Remove children from prisons and return them to society

Rwanda is one of the many African countries with overcrowded prisons and one can’t say with confidence that these figures will go down overnight - precisely because many Genocide suspects are still waiting for trial despite the fact that many cases have been disposed of, thanks largely to the work of Gacaca traditional courts.

Rwanda is one of the many African countries with overcrowded prisons and one can’t say with confidence that these figures will go down overnight - precisely because many Genocide suspects are still waiting for trial despite the fact that many cases have been disposed of, thanks largely to the work of Gacaca traditional courts.

The countrywide human rights awareness efforts in jails carried out by Members of Parliament on the Human Rights Commission is a good initiative because there is a need to promote respect of human rights everywhere: including in prisons.

But human rights abuses should not be the only point of concern. We still have a problem which call for an immediate solution; children in prisons.

Women in Gitarama prisons, told the MPs that their children are living under alarming conditions, poorly fed and deprived of other necessities a child needs for proper upbringing.

The Director of National Prisons Service, Steven Barinda, last year said about 400 children lived in prisons countrywide.

While I’m not sure whether anything has been done since then, this situation is a big blow to the family unit and the country given that a country’s future is dependent on its youth.

It is imperative that the government looks into ways of removing these poor children from prisons in an effort to model upright youth. Children cannot be raised in these circumstances without consequence.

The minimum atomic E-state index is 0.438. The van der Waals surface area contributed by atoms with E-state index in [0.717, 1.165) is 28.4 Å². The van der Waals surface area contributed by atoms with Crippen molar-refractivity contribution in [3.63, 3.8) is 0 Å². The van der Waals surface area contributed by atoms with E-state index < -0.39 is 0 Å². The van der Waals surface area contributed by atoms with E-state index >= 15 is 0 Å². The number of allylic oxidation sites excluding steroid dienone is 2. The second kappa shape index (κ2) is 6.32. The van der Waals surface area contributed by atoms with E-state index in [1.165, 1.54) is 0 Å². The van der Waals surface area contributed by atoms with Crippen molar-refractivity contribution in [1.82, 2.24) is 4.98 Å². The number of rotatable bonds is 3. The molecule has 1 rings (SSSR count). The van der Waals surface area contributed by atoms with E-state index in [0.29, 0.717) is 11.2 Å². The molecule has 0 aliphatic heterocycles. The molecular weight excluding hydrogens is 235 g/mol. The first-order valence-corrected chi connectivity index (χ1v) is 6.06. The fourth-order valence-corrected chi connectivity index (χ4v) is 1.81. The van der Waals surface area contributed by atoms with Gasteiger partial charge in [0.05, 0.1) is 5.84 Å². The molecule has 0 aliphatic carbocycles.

The Ministry of Gender and Family Promotion must not ignore the reality that many criminals are people who have lacked proper upbringing and have copied behaviour from their peers. These children in prisons interact with criminals which is unfair situation to put them in.

How much is being done to extend love to children in prisons and ensure that they are properly looked after like any other children?

Some of these children were born outside prisons, but we must also accept that there is sexual activity which goes on among inmates. 

How much is being done to distribute condoms to inmates such that those engaging in it can do so with protection?

We shall be killing two birds with one stone: preventing unwanted pregnancies in prisons while at the same time preventing transmission of HIV among inmates-some of whom engage in unprotected sex with fellow inmates or prison wardens -and are most likely spreading the virus.

It is equally vital to explore the possibility of sensitising women inmates on family planning. How do we ensure that more children are not born in detention centres?

Part of the problem is that women keep engaging in unprotected sex but we cannot justify having children living in detention centres.

Once parents are in prison, they shouldn’t have the responsibility to take care of the children; there has to be another way. Once you leave that task to them you end up having to deal with a bigger problem in the future.

I do not believe any child should suffer in prison because of the crimes of his or her parents.

The effects of living children in prison centres will be a wasted generation. We should not be so naïve to think that an upright child can be brought up in a detention centre.

jtasamba@gmail.com

Journalist, The New Times.

 

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